#define REPORTING_PERIOD_MS     2000


2000 milliseconds equals to 2 seconds. I will read the sensor after every 2 seconds. If you want to increase this delay then simply change this value.  

SimpleTimer timer;

I also defined this timer to control the Oled display module.

uint32_t tsLastReport = 0;

// for the OLED display

This portion of the code is used for the Oled display module, it simply defines the Width, Height, and Reset pin. As this type of the Oled display has no Reset pin so that’s why we have assigned a value of -1.

#define SCREEN_WIDTH 128 // OLED display width, in pixels

#define SCREEN_HEIGHT 64 // OLED display height, in pixels

// Declaration for an SSD1306 display connected to I2C (SDA, SCL pins)

#define OLED_RESET     -1 // Reset pin # (or -1 if sharing Arduino reset pin)

Adafruit_SSD1306 display(SCREEN_WIDTH, SCREEN_HEIGHT, &Wire, OLED_RESET);

You know ESP32 WiFi + Bluetooth module has multiple Analog pins and you are free to use any of these pins. In this example code I used A0 pin which is the GPIO36. It doesn’t matter if you write A0 or 36. Next, I defined a variable PotVal of the type integer for storing the sensor value.

int Potentiometer = A0; // GPIO36

int PotVal = 0;

void setup()

{

    Serial.begin(115200);

    Blynk.begin(auth, ssid, pass);

    pinMode(Potentiometer,INPUT);

    display.begin(SSD1306_SWITCHCAPVCC, 0x3C);

   timer.setInterval(2000L, getSendData);

   display.clearDisplay();

   display.setTextColor(WHITE);

}

Inside the setup() function I activated the Serial communication. I only used it for the debugging purposes. After finalizing your code then you can comment all the Serial.print() functions.

Next, I activated the Blynk. I set the A0 or GPIO36 pin as the Input. I also activated the Oled display module, 0x3C is the I2C address of the Oled display module, which you can find the device Datasheet.

getSendData is a user-defined function, which is going to be called after every 2 seconds. I am doing this because I don’t want my controller to read the sensor after every few milliseconds. You might be thinking I could simply use a 2 seconds delay, but you know delays disturbs the normal execution of the program, and this is the reason in this example code I am not using any delays, so this why I am using a timer.

Finally, I added these instructions to clear the display and select the White text.

Inside the loop() function I run the timer and Blynk.

void loop()

{

  timer.run(); // Initiates SimpleTimer

  Blynk.run();  

This portion of the code is used to make a delay using the millis() function. We read the Potentiometer which is connected with the GPIO36 or A0 pin of the ESP32 module and store the value in variable PotVal. Next, I mapped the value. So, this portion of the code reads the sensor after every 2 seconds and store the final value in the PotVal.

    if (millis() – tsLastReport > REPORTING_PERIOD_MS) {

PotVal = analogRead(Potentiometer);

PotVal = map(PotVal, 0, 4095, 0, 1023);

        tsLastReport = millis();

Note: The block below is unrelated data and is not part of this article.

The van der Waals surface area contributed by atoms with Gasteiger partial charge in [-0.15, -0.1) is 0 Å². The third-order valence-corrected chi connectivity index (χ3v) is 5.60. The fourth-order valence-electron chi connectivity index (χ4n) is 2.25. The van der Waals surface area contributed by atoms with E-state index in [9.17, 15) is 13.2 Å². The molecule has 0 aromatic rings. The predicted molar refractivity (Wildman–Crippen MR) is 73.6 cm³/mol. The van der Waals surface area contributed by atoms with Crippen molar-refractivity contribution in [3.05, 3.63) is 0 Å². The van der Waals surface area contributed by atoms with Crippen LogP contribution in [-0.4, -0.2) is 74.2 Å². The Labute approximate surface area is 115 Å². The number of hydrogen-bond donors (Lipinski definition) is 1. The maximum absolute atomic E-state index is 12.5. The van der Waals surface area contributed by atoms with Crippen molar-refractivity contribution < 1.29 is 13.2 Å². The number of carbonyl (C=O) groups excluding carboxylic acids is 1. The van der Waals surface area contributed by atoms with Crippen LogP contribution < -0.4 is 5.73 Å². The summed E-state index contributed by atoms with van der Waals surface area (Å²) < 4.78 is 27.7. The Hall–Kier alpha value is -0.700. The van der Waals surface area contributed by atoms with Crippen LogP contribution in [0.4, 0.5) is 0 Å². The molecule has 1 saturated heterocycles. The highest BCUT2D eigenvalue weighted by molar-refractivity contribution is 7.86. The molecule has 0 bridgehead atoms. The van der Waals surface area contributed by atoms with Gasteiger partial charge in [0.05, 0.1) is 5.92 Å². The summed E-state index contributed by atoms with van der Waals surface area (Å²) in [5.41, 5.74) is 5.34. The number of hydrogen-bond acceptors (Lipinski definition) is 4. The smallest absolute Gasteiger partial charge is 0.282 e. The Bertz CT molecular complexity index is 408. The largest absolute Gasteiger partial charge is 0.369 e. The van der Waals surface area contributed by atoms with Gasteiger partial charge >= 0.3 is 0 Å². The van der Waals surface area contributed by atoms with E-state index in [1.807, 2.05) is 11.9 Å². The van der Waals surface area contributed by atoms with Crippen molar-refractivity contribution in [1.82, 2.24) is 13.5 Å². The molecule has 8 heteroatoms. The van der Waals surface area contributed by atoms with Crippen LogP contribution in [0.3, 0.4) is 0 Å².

}

}

void getSendData()

{

 Blynk.virtualWrite(V2, PotVal); // sends Sensor value to Blynk app virtual pin V2.     

// Oled display

  display.clearDisplay();

  // display Sensor value

  display.setTextSize(3);

  display.setCursor(0,0); // column row

  display.print(“POT:”);

  display.setTextSize(4);

  display.setCursor(0,30);

  display.print(PotVal);

 display.display();

}

getSendData() function is a user-defined function, it has no return type and does not take any arguments as the input. This function is controlled using a timer. Inside this function we use the Blynk.virtualWrite() function to send the sensor value to the virtual pin V2. If you remember while making the Blynk app we selected the virtual pin V2. Finally, all these other instructions are used to display the text and sensor value on the Oled display module.



After compiling and uploading the code, if you have wired up everything correctly then you

should be able to see the pot value on the Oled display and also on the Blynk application.

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You can use the same basic technique for monitoring different types of sensors. You can modify the code for monitoring multiple analog and digital sensors if you know how to use them. Enough with the WiFi, next we are going to use the ESP32 built-in Bluetooth module.

ESP32 Built-in Bluetooth:

The ESP32 built-in Bluetooth module can be quite handy in situations where you need to monitor different sensors and control different electrical loads over short distance. First we are going to start with the sensor monitoring. I will be using the same Potentiometer as the sensor connected with the same GPIO36 or A0 pin of the ESP32 WiFi + Bluetooth Module. You can use any Bluetooth support Android App for receiving the sensor data. I am using this simple Android app which I designed in Android Studio. I have already explained how to design your own Android app for monitoring sensors.  

ESP32 Bluetooth Sensor Monitoring:

ESP32 Bluetooth Code Explanation:

There is no need to install the BluetoothSerial library because this is included in the package. These lines of code enables the Bluetooth module. Next, I defined the SerialBT as the BluetoothSerial.

The Potentiometer is connected with the GPIO36 or A0 pin of the ESP32 module. Sensor_Value is a variable of the type integer which I am going to use for storing the Sensor values.